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Mapping Earth's ice from Space

By Louise Murray - 29 Nov 2010 15:50:0 GMT
Mapping Earth's ice from Space

It may look like a flying shed roofed with solar panels, but CryoSat-2 is a European Space Agency satellite which will deliver vital information about the ice at the poles. The satellite's job is to focus on the polar regions to assess the effects of climate change on ice thickness in the ice caps and floating sea ice.

What is happening at the poles is important to all of us on many fronts. In the Arctic an area of sea ice the size of Europe melts and refreezes annually. We know that ice cover has been shrinking by 2.7% every decade since 1978 so CryoSat's mission is to use a satellite altimeter to measure both the area and the exact height and thickness of the ice.

This is important because the polar ice caps reflect about 80% of arriving sunlight back into space. Less ice means more heat arriving, faster melting and greater impact on the global climate and sea levels.

Particularly important is information on what is happening at the fringes of the ice caps where icebergs are calved. This will help scientists understand whether ice is on the move deep inside the ice caps.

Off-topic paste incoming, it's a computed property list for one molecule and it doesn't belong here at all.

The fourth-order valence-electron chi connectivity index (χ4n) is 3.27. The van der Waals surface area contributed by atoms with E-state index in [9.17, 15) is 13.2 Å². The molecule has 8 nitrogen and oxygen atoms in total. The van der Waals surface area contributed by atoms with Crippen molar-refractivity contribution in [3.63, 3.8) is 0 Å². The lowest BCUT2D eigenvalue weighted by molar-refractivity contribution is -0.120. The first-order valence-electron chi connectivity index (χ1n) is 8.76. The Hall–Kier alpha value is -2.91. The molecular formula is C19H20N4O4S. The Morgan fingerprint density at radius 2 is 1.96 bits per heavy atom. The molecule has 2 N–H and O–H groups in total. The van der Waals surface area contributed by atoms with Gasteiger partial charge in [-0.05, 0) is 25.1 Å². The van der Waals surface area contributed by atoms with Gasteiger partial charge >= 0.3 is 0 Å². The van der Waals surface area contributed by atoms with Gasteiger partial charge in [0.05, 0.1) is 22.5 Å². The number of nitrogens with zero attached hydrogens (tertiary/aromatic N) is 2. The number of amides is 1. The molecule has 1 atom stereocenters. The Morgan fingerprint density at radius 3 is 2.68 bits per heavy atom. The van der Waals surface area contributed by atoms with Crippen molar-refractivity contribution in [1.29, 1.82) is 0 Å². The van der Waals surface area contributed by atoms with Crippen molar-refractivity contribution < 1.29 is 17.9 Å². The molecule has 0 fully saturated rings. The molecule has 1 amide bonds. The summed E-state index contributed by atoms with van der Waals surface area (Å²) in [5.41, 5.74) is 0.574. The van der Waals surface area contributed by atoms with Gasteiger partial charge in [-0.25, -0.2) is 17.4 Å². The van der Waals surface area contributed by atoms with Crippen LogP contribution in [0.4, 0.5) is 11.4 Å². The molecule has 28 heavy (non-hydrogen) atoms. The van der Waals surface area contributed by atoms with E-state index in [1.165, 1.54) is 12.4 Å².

CryoSat will also determine the thickness of floating sea ice by measuring the freeboard of ice floes - the height by which the ice extends above the water surface. CryoSat will be able to cover unusually high latitudes, almost to the poles at 88 degrees north and south.

The satellite is about to start delivering data to the scientific community having been through extensive ground-truthing in the Arctic and Antarctic. This involves teams on the ice surface itself making direct measurements of its thickness, NASA teams in a DC-8 overflying the ice caps, simultaneously with a CryoSat orbit, 700km above the earth. The sets of data are compared to ensure centimetre level accuracy. The mission is expected to last 3 years.

CryoSat is the third of a family of Earth Explorer satellites to be launched, all aimed at providing vital data about the planet, the others are investigating climate change and the water cycle and gravity and ocean currents.

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Topics: Space / Climate / Arctic / Antarctic